Some people like a scoop of ice cream, others prefer it whirled up in a tub, but for lovers of the '99, the supply of the Irish delicacy could be cut short this summer.
Over the past number of months, the implication of the UK leaving the European Union has been felt by shops and businesses in the Republic who would have regularly imported products from Britain.
For shops that sell 99 ice-creams like Beach World in Tramore, there has been a massive scramble to stock up on Cadbury’s Flakes.
The owner of the shop on Strand Road Declan O’Connor says that due to difficulties getting the Flakes, and he potentially may not be able to sell 99s once the stock runs out.
“I got a phone call a couple of weeks ago to tip me off about the fact Cadbury’s in England didn’t have any '99 Flakes in stock.
“There was a big scramble to see if we could get as many as we could to try and keep us going until they’re available again.
“Potentially there isn’t going to be any '99s and a '99 is the Flake – other than that it’s just a plain old cone,” O’Connor says.
DG Foods Ltd. is a Waterford company that supplies local businesses with international products – many of whom are based in the UK. Andrew Hepburn is a Consultant for the company.
“There is a panic, and people are buying more stock than they normally would so for instance in Tramore – they want to make sure they’re the one that doesn’t run out of a Flake.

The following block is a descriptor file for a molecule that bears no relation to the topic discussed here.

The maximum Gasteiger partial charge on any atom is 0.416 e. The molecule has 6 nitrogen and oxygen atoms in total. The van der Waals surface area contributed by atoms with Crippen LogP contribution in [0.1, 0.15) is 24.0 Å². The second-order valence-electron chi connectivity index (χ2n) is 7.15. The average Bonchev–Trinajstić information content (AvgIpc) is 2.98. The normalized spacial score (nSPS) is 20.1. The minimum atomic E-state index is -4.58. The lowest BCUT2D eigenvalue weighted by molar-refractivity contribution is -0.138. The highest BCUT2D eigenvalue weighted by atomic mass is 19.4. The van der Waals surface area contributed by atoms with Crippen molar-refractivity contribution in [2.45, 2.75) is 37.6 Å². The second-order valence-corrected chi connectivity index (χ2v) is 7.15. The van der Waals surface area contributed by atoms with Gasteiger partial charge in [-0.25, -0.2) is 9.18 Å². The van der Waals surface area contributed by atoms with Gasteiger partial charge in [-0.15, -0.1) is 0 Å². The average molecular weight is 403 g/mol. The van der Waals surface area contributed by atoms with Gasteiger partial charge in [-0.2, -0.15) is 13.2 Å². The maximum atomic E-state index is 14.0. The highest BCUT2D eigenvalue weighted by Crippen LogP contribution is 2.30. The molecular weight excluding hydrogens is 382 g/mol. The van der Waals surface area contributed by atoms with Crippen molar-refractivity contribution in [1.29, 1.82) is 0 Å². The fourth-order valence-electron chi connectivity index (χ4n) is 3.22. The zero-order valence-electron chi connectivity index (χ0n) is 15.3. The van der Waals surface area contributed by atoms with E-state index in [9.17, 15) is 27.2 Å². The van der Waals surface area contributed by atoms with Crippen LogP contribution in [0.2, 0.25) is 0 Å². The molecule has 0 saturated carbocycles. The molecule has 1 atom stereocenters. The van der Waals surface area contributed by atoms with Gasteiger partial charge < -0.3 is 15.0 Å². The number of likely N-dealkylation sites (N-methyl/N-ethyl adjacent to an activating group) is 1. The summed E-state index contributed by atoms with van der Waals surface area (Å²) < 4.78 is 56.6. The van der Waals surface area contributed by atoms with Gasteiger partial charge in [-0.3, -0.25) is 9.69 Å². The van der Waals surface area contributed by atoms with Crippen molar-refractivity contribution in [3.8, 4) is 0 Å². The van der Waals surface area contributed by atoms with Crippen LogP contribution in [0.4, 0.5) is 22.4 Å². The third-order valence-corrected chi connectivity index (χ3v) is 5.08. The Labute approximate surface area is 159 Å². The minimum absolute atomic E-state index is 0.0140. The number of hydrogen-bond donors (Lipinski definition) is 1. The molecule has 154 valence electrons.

“We’re hoping that after another six months that things will start to level out and people will be bringing stock in via Europe because seems the tariffs from here to UK are higher.
“At the moment if you were to import stock from France that was already imported from the UK, it seems to be cheaper than if the stock was directly imported from the UK to Ireland,” Hepburn says.
Economist Jim Power says until substitutes are made available on the Irish market, businesses in the Republic are going to continue to be stung
“Importance of brand can never be underestimated, and it will certainly take an effort to convince Irish consumers to move away from brands they’ve grown up with and they love.
“If those brands are not available or become more expensive though, consumers will have no choice but to explore other brands.
“If you can’t get flakes, some substitute is going to have to be found, but for businesses in the immediate term like the '99 sellers in Tramore, it’s going to be a challenging few months,” Power says.
This is due to an extra increase in demand for the product. Cadbury Flake 99’ is still available and we’re working through with our customers, so we can fulfil their requirements.
Meanwhile, Cadbury's in the UK say that the supply issue is in no way related to Brexit and is just due to in an increase in demand.
In a statement issued to WLR, Mondelez International - owners of Cadbury said:
"We are seeing a recent increase in demand for our Cadbury 99' Flake in Ireland. The product is still available to order and we're continuing to work closely with our customers."
Listen back to Aoife Kearns' report from Tramore here: